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Outlook for Non-res Capital Spending Gradually Brightens into 2025

John Clinkard
Outlook for Non-res Capital Spending Gradually Brightens into 2025

As it regularly does at the end of February, Statistics Canada released the results of its latest survey of Non-residential capital and repair expenditures (a.k.a., the CAPEX survey). After initially planning to increase their total capital expenditures on non-residential tangible capital assets by +4.3% in the 2023 survey, the 2024 survey reported businesses and governments ended up boosting their spending by +8.2%. This upward revision was due in large part to a higher than previously estimated increase (+13.9%) in mining, quarrying, and oil and gas extraction.

The +8.2% figure for Canada as a whole in 2023 will moderate to +4.5% in 2024. In 2024, Capex will accelerate in four of the ten provinces led by Nova Scotia (from +11.9% in 2023 to +15.5% this year), Manitoba (from +5.1% to +8.2%) Ontario (from +8.5% to +9.3%), and Quebec (from 8.4% to +8.8%.) The pace of additional spending will slow in three provinces: Saskatchewan (from +25.9% to +14.4%), Prince Edward Island (from +16.0% to +7.2%), and Newfoundland and Labrador (from +27.0% to +6.5%). And it will decline in three provinces: British Columbia (from +12.9% to -5.3%), New Brunswick (from +1.4% to -1.7%), and Alberta (shrinking further, -1.1% to -0.9%).

 

Rebound in corporate profits and investor confidence

This year, private sector capital spending is projected to increase by +5.0% following a nominal gain of +4.3% in 2023. It is worth noting that, based on the recently released national accounts, in real terms, business non-residential construction contracted by -0.7 % in 2023 following an increase of +4.0% in 2022. 

Although the increase in 2024 investment intentions is relatively modest, it is consistent with the rebound in third-quarter corporate profits (following three consecutive declines). It also coincides with the improvement in investor confidence reflected by the steady rise in the S&P/TSX Composite Index since October of 2023, as well as with the pick-up in the Bank of Canada’s most recent take on the outlook for investment in machinery and equipment, reported in the Bank of Canada’s Q4 2023 Business Outlook Survey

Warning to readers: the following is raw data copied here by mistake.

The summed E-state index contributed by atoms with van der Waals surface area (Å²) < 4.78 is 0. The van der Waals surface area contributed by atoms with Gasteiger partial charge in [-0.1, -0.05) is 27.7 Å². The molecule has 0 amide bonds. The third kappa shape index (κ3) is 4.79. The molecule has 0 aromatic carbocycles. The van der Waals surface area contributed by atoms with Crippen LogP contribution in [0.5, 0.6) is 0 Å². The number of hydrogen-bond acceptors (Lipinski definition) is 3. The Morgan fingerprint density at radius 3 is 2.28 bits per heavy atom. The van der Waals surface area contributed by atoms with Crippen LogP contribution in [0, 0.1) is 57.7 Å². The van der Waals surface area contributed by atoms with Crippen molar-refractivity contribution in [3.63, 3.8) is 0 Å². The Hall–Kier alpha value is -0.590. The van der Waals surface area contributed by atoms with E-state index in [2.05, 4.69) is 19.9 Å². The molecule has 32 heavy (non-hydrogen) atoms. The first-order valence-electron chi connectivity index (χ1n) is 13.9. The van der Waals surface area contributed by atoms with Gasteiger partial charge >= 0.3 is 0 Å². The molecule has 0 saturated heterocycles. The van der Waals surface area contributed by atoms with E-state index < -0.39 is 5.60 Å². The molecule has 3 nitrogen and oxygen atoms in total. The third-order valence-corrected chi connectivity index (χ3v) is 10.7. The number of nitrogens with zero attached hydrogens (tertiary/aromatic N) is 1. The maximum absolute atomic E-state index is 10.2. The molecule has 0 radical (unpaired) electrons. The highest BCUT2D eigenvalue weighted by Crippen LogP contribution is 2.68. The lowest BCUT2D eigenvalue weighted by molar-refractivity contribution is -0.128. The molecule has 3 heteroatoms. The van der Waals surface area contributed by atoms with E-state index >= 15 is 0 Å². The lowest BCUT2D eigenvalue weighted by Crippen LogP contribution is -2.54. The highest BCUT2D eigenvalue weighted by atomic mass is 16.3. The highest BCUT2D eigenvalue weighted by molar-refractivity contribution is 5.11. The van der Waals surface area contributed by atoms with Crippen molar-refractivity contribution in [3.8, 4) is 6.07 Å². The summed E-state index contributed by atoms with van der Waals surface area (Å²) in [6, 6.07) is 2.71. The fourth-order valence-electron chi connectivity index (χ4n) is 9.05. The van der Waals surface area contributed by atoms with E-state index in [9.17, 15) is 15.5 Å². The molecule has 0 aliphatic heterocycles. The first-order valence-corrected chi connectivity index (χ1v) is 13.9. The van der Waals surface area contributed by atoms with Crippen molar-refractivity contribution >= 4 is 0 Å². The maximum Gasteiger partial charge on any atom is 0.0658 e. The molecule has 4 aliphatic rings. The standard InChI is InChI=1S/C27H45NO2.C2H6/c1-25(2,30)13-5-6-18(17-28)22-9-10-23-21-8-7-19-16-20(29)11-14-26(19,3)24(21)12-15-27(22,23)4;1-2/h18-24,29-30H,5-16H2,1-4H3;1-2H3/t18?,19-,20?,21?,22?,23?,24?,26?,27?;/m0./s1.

Across the country, capital spending on nonresidential construction will exhibit its strongest gains, 2024/2023, in Saskatchewan (+21.1%), Prince Edward Island (+18.9%), Ontario (+8.5%), and Quebec (+8.3%). 

 

Government initiatives to drive CAPEX

Across industries, by far the largest contributor to the increase in CAPEX in 2024 will be manufacturing. After a gain of +5.4% in 2023, spending on manufacturing projects is projected to jump by +31.0%, accounting for an estimated 56% share of the total increase in capital and repair expenditures nation-wide in 2024.

This increase is underpinned by federal and provincial government-supported programs intended to incentivize clean energy programs. These include seven new renewable diesel facilities related to the federal government’s 2020 Clean Fuel Regulations as well as $27 billion in new investment attracted to Ontario by the provincial government.

In addition, Dow Chemical plans to spend $11 billion to build a net-zero emissions ethylene facility in Alberta.  Other industries announcing significant increases in capital spending include utilities (+24%), oil and gas extraction (+21%), and federal government public administration (+24.6%). 

 

Outlook for CAPEX brightens into 2025

From our perspective, the outlook for non-residential capital spending a year further out, in 2025, appears brighter than it is in 2024 for a couple of reasons. First, the steady retreat in headline inflation sets the stage for the Bank of Canada to begin to start easing monetary policy mid-way through the current year.

Second, investor confidence, reflected by the S&P/TSX Composite Index has been trending steadily higher since mid-way through the fourth quarter of 2023.

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